Friday, May 29, 2009

7zip Batch Zip

First, make sure that the 7zip directory is in your path. Usually, it is located at

C:\Program Files\7-Zip

Next, write the following in batch file

Zip all files in a directory

for /f %%A in ('dir /b') do 7z a -tbzip2 "%%A.bz2" "%%A"

Zip files with a specific extension in a directory (download batch file)

for /f %%A in ('dir /b *.txt *.dat') do 7z a -tbzip2 "%%A.bz2" "%%A"

Save and run in the directory where you want to zip the files.

Here, I am compressing using bzip2 (notice the switch: –tbzip2). You can change that to

-tzip for zip

-tgz for gz

-t7z for 7z

some more examples here.

Cite as:
Saad, T. "7zip Batch Zip". Weblog entry from Please Make A Note.

Restart Windows in Remote Desktop


Alt + F4


Cite as:
Saad, T. "Restart Windows in Remote Desktop". Weblog entry from Please Make A Note.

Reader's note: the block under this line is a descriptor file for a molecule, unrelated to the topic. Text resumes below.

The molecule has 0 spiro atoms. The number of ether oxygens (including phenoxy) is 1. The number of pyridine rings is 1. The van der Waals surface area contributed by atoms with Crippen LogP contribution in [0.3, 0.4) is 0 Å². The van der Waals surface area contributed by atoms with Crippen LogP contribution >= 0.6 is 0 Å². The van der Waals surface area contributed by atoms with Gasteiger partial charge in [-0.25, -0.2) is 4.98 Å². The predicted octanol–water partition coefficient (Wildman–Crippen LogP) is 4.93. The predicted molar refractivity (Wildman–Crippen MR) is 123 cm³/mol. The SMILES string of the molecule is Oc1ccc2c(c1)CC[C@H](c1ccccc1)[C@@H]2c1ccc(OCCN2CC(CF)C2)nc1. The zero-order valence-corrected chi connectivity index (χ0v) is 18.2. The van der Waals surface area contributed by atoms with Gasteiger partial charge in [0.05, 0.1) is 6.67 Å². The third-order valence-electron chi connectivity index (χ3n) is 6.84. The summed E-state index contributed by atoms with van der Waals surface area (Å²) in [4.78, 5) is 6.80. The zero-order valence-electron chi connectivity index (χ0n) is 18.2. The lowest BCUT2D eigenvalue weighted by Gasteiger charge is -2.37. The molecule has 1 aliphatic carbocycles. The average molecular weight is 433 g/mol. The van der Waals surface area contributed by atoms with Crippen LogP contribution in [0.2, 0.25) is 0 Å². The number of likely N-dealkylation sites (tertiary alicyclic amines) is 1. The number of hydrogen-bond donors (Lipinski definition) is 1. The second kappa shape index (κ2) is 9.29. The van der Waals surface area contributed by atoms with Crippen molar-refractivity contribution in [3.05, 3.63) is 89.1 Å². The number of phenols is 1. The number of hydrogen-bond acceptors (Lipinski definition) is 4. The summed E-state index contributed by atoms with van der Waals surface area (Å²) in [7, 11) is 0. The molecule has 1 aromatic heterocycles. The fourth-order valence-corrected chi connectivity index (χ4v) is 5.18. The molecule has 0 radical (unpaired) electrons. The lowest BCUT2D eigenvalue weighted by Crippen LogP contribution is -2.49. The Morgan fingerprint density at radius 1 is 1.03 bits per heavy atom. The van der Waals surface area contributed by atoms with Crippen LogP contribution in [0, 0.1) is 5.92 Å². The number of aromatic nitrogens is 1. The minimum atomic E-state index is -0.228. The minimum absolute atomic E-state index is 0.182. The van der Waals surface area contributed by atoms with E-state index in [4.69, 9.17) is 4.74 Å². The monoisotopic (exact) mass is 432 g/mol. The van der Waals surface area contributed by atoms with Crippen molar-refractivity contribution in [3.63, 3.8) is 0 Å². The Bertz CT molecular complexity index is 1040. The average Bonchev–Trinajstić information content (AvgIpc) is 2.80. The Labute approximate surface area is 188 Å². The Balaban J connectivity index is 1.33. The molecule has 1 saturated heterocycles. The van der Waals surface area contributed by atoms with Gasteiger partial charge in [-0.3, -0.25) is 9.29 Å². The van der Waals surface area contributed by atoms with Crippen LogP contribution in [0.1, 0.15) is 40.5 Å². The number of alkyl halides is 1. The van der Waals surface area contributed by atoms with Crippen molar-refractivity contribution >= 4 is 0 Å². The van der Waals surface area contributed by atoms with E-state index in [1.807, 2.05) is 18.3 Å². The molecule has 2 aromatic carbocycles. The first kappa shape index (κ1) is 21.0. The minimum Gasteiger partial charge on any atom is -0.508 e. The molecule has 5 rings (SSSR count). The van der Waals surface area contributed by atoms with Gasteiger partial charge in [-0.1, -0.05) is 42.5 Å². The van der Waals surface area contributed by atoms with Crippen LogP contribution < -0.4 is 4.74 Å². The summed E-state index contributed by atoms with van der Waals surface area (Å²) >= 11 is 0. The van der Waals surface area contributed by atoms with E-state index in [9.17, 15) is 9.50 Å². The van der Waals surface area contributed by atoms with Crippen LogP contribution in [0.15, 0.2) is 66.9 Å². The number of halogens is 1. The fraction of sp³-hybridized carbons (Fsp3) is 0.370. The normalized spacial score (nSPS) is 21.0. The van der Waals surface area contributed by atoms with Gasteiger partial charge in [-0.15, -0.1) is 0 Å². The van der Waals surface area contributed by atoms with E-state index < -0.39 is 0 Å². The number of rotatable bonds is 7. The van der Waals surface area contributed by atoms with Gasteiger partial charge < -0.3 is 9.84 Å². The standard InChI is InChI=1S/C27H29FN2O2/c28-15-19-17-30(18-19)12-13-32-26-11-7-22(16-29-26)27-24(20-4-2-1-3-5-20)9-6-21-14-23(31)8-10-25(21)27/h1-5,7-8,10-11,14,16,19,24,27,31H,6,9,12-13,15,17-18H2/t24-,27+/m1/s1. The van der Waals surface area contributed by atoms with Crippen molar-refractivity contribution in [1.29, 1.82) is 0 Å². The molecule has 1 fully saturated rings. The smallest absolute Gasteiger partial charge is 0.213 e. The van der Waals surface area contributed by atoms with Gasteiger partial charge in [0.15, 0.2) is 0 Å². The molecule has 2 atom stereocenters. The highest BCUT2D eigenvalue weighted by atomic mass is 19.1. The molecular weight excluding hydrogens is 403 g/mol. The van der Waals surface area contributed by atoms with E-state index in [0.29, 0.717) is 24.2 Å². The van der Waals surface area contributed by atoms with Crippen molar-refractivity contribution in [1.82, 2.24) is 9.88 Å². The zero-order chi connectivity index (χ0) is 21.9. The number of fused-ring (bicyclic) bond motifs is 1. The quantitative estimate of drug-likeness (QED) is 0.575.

Thursday, May 21, 2009

How to Add a Watermark in Latex

More often than not, I like to place a “DRAFT” watermark on my documents. This can be easily and automatically done by just including a specific package (one for PS and one for PDF).

Here’s how

\usepackage[draftcopy] % for PS and DVI

\usepackage[pdfdraftcopy] % for PDF


For the documentation of draftcopy check here.

For the documentation of pdfdraftcopy check here.

Cite as:
Saad, T. "How to Add a Watermark in Latex". Weblog entry from Please Make A Note.

Tuesday, May 19, 2009

Wolfram Alpha

It has been finally released!

I’m too sleepy now to experiment with it.

In the meantime, you can check the walking randomly blog.

Cite as:
Saad, T. "Wolfram Alpha". Weblog entry from Please Make A Note.

Friday, May 15, 2009

How to Cite a Blog & Automatically Generate Citations for your Blog

The MLA format for citing a blog is:

Last Name, First. "Title of Entry." Weblog Entry. Title of Weblog. Date Posted. Date Accessed (URL).

You can find more information on studenthacks and on the Purdue website.